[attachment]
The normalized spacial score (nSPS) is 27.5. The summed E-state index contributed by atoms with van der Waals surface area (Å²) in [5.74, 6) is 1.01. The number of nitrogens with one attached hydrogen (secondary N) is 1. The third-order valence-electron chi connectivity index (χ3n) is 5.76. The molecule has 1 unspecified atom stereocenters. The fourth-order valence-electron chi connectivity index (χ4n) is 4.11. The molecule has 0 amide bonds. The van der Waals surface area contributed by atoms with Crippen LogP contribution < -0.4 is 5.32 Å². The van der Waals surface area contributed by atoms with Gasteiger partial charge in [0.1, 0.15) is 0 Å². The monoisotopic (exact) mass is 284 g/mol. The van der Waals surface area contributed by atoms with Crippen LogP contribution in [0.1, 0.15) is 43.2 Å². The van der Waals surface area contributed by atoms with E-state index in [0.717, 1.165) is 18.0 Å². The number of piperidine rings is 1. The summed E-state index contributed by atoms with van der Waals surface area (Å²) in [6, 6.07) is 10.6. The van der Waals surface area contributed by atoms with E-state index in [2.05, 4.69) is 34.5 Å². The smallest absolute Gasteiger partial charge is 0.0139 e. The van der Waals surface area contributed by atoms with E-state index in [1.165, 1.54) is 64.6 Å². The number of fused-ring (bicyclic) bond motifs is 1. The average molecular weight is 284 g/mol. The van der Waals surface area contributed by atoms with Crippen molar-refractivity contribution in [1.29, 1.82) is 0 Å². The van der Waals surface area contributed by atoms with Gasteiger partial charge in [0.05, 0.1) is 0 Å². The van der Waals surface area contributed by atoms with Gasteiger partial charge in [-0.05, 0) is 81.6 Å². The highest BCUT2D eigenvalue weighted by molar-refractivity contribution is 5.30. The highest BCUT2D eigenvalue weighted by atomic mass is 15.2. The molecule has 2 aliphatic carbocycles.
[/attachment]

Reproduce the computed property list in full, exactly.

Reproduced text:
The normalized spacial score (nSPS) is 27.5. The summed E-state index contributed by atoms with van der Waals surface area (Å²) in [5.74, 6) is 1.01. The number of nitrogens with one attached hydrogen (secondary N) is 1. The third-order valence-electron chi connectivity index (χ3n) is 5.76. The molecule has 1 unspecified atom stereocenters. The fourth-order valence-electron chi connectivity index (χ4n) is 4.11. The molecule has 0 amide bonds. The van der Waals surface area contributed by atoms with Crippen LogP contribution < -0.4 is 5.32 Å². The van der Waals surface area contributed by atoms with Gasteiger partial charge in [0.1, 0.15) is 0 Å². The monoisotopic (exact) mass is 284 g/mol. The van der Waals surface area contributed by atoms with Crippen LogP contribution in [0.1, 0.15) is 43.2 Å². The van der Waals surface area contributed by atoms with E-state index in [0.717, 1.165) is 18.0 Å². The number of piperidine rings is 1. The summed E-state index contributed by atoms with van der Waals surface area (Å²) in [6, 6.07) is 10.6. The van der Waals surface area contributed by atoms with E-state index in [2.05, 4.69) is 34.5 Å². The smallest absolute Gasteiger partial charge is 0.0139 e. The van der Waals surface area contributed by atoms with E-state index in [1.165, 1.54) is 64.6 Å². The number of fused-ring (bicyclic) bond motifs is 1. The average molecular weight is 284 g/mol. The van der Waals surface area contributed by atoms with Crippen molar-refractivity contribution in [1.29, 1.82) is 0 Å². The van der Waals surface area contributed by atoms with Gasteiger partial charge in [0.05, 0.1) is 0 Å². The van der Waals surface area contributed by atoms with Gasteiger partial charge in [-0.05, 0) is 81.6 Å². The highest BCUT2D eigenvalue weighted by molar-refractivity contribution is 5.30. The highest BCUT2D eigenvalue weighted by atomic mass is 15.2. The molecule has 2 aliphatic carbocycles.